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predicable. But logicians give a different meaning to the word. They divide propofitions into certain claffes, according to the relation which the predicate of the propofition bears to the subject. The first clafs is that wherein the predicate is the genus of the fubject; as when we fay, This is a triangle, Jupiter is a planet. In the second clafs, the predicate is a Species of the subject; as when we fay, This triangle is right-angled. A third class is when the predicate is the specific difference of the fubject; as when we fay, Every triangle has three fides and three angles. A fourth when the predicate is a property of the fubject; as when we fay, The angles of every triangle are equal to two right angles. And a fifth class is when the predicate is fomething accidental to the fubject; as when we fay, This triangle is neatly drawn.
Each of these claffes comprehends a great variety of propofitions, having different fubjects, and different predicates; but in each clafs the relation between the predicate and the fubject is the fame. Now it is to this relation that logicians have given the name of a predicable. Hence it is, that although
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although the number of predicates be infinite, yet the number of predicables can be no greater than that of the different relations which may be in propofitions between the predicate and the fubject. And if all propofitions belong to one or other of the five claffes above mentioned, there can be but five predicables, to wit, genus, Species, differentia, proprium, and accidens. Thefe might, with more propriety perhaps, have been called the five claffes of predicates; but ufe has determined them to be called the five predicables.
It may also be obferved, that as fome objects of thought are individuals, fuch as, Julius Cæfar, the city Rome; fo others are common to many individuals, as good, great, virtuous, vicious. Of this last kind are all the things that are expreffed by adjectives. Things common to many individuals, were by the ancients called univerfals. All predicates are univerfals, for they have the nature of adjectives; and, on the other hand, all univerfals may be predicates. On this account, univerfals may be divided into the fame claffes as predicates; and as the five claffes of predicates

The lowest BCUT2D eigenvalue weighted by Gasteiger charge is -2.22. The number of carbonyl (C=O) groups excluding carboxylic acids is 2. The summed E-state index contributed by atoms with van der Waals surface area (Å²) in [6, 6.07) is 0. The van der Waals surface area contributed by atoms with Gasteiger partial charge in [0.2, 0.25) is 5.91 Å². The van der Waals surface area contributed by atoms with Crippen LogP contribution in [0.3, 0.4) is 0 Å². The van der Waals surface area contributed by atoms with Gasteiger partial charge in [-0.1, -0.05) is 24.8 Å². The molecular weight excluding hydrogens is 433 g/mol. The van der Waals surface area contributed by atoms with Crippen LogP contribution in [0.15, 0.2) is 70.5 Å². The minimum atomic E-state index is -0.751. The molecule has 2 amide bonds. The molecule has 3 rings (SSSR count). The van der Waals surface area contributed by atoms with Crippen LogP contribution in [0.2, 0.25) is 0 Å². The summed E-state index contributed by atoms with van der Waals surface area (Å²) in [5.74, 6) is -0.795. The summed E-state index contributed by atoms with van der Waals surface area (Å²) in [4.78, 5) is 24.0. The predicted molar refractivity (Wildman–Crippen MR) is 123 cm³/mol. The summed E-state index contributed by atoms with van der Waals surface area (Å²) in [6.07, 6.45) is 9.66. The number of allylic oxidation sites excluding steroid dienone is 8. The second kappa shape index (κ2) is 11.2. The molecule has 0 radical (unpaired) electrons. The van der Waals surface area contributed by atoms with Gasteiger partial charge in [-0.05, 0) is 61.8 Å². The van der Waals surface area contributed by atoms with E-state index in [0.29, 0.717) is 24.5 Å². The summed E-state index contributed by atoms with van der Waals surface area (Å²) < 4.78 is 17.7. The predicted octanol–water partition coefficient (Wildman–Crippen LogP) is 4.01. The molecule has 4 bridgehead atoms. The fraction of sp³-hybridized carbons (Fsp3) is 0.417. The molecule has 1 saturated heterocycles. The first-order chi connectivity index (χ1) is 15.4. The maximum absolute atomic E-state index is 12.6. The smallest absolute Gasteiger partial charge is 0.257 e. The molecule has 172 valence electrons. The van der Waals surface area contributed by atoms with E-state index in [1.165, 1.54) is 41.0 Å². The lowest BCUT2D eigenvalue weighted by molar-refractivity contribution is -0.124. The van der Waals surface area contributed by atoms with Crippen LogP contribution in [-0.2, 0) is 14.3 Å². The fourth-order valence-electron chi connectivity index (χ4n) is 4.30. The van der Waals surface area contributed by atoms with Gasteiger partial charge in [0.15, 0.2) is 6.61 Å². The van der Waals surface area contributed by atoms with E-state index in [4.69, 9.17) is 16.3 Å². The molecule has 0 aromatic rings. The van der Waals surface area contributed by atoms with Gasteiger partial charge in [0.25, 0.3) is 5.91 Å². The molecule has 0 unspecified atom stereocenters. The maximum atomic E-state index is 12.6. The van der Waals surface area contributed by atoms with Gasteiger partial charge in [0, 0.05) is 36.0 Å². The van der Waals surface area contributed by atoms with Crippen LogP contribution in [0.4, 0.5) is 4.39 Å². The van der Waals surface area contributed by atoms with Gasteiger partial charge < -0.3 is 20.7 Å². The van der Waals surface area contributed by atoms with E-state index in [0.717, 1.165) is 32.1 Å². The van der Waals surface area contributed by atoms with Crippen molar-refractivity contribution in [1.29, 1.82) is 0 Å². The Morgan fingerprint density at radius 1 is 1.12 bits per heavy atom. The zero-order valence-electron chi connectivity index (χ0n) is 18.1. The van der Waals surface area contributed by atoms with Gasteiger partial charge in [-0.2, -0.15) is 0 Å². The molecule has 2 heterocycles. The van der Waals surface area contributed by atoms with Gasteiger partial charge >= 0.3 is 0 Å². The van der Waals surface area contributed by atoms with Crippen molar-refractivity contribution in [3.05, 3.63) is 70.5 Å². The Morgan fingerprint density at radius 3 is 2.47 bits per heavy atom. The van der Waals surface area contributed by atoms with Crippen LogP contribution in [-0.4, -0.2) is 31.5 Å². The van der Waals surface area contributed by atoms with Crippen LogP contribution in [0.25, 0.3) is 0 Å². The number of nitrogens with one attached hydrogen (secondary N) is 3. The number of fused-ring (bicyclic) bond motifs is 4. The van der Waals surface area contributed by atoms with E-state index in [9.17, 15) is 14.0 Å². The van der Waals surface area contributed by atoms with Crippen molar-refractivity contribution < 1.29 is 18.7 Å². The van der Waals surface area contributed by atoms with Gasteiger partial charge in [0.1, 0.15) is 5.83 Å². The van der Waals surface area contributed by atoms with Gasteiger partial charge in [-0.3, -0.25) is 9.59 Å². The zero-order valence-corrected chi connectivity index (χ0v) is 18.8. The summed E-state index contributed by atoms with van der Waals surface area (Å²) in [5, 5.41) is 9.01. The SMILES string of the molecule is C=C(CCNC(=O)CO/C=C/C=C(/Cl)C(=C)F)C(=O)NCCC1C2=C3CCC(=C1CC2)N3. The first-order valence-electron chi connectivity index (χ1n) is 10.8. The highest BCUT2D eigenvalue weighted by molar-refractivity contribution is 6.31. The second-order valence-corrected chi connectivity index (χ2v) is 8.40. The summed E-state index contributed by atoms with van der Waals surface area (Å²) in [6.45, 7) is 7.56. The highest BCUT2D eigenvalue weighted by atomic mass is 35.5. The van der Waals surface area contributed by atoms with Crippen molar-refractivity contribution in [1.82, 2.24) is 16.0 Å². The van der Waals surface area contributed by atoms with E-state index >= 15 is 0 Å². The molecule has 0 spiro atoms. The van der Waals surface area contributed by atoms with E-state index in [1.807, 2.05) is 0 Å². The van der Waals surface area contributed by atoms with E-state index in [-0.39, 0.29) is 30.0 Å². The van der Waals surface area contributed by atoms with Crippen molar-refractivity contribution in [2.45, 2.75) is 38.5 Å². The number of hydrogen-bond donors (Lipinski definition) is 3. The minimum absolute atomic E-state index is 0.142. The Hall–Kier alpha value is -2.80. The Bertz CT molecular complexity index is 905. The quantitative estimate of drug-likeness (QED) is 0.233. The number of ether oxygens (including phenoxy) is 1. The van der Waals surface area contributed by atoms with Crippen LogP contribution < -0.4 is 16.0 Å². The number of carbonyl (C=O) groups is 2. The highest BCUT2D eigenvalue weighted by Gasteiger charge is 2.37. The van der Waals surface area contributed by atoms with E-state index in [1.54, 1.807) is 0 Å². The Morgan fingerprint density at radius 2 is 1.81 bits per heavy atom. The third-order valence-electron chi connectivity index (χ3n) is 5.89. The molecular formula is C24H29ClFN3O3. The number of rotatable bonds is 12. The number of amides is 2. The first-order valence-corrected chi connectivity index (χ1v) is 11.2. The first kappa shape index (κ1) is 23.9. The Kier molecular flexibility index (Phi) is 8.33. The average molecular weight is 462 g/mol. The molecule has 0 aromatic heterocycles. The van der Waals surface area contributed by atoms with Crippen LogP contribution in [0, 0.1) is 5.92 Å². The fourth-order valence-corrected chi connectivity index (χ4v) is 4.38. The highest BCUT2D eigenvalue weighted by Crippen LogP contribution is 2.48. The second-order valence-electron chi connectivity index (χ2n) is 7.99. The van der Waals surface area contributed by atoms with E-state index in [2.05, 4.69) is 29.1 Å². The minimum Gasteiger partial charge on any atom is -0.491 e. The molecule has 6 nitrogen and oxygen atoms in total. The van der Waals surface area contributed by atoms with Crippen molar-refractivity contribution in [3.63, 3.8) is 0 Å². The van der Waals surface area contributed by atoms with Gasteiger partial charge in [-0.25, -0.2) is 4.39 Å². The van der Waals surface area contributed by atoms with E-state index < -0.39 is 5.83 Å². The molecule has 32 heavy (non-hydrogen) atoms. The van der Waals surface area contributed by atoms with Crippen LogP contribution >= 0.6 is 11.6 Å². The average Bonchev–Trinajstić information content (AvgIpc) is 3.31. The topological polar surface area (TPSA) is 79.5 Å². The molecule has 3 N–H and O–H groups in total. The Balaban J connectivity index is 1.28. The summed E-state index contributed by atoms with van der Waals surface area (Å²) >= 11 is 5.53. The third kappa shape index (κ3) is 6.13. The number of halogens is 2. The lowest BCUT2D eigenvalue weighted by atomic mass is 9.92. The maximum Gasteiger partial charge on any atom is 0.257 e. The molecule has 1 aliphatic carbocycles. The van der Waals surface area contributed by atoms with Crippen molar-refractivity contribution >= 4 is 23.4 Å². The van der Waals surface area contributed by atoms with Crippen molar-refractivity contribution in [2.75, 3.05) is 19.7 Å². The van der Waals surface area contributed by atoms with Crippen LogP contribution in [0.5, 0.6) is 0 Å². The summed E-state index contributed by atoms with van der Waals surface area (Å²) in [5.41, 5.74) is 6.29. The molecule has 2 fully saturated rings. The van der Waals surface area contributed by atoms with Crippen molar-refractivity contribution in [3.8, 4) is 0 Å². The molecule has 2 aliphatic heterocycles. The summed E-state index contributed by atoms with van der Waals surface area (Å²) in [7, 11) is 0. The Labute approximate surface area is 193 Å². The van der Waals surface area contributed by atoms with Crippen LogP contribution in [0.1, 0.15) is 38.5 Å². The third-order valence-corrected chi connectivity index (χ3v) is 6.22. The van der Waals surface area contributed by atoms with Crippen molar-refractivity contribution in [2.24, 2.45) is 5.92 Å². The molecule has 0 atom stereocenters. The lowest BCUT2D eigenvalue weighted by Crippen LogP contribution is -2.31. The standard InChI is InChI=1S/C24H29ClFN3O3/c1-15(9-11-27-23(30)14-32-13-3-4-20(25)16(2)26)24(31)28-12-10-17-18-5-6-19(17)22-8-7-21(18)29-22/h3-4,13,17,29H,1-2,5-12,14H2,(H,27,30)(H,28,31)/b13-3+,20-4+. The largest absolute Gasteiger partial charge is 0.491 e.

above mentioned have been called the five predicables, fo by the fame kind of phrafeology they have been called the five univerfals; altho' they may more properly be called the five claffes of univerfals.
The doctrine of the five univerfals or of part predicables makes an effential every fyftem of logic, and has been handed down without any change to this day. The very name of predicables fhews, that the author of this divifion, whoever he was, intended it as a complete enumeration of all the kinds of things that can be affirmed of any fubject; and fo it has always been understood. It is accordingly implied in this divifion, that all that can be affirmed of any thing whatever, is either the gemus of the thing, or its fpecies, or its fpecific difference, or fome property or accident belonging to it.
Burgerfdick, a very acute writer in logic, feems to have been aware, that strong objections might be made to the five predicables, confidered as a complete enumeration: but, unwilling to allow any imperfection in this ancient divifion, he endeavours to restrain the meaning of the word predicable, fo as to obviate objections.
tions. Those things only, fays he, are to be accounted predicables, which may be affirmed of many individuals, truly, properly, and immediately. The confequence of putting fuch limitations upon the word predicable is, that in many propofitions, perhaps in most, the predicate is not a predicable. But admitting all his limitations, the enumeration will still be very incomplete for of many things we may affirm truly, properly, and immediately, their existence, their end, their cause, their effect, and various relations which they bear to other things. These, and perhaps many more, are predicables in the strict sense of the word, no less than the five which have been fo long famous.
Altho' Porphyry and all subsequent writers, make the predicables to be, in number, five; yet Ariftotle himself, in the beginning of the Topics, reduces them to four; and demonftrates, that there can be no more. We fhall give his demonftration when we come to the Topics; and fhall only here obferve, that as Burgerfdick juftifies the fivefold divifion, by reftraining the meaning of the word predicable; fo Ariftotle juftifies the fourfold divifion,
vifion, by enlarging the meaning of the words property and accident.
After all, I apprehend, that this ancient divifion of predicables with all its imperfections, will bear a comparison with those which have been fubftituted in its ftead by the most celebrated modern philofophers.
Locke, in his Effay on the Human Understanding, having laid it down as a principle, That all our knowledge confifts in perceiving certain agreements and difagreements between our ideas, reduces these agreements and disagreements to four heads to wit, 1. Identity and diverfity; 2. Relation; 3. Coexistence; 4. Real Existence (a). Here are four predicables given as a complete enumeration, and yet not one of the ancient predicables is included in the number.
The author of the Treatife of Human Nature, proceeding upon the fame principle that all our knowledge is only a perception of the relations of our ideas, obferves, “That it may perhaps be esteemed an endless task, to enumerate all those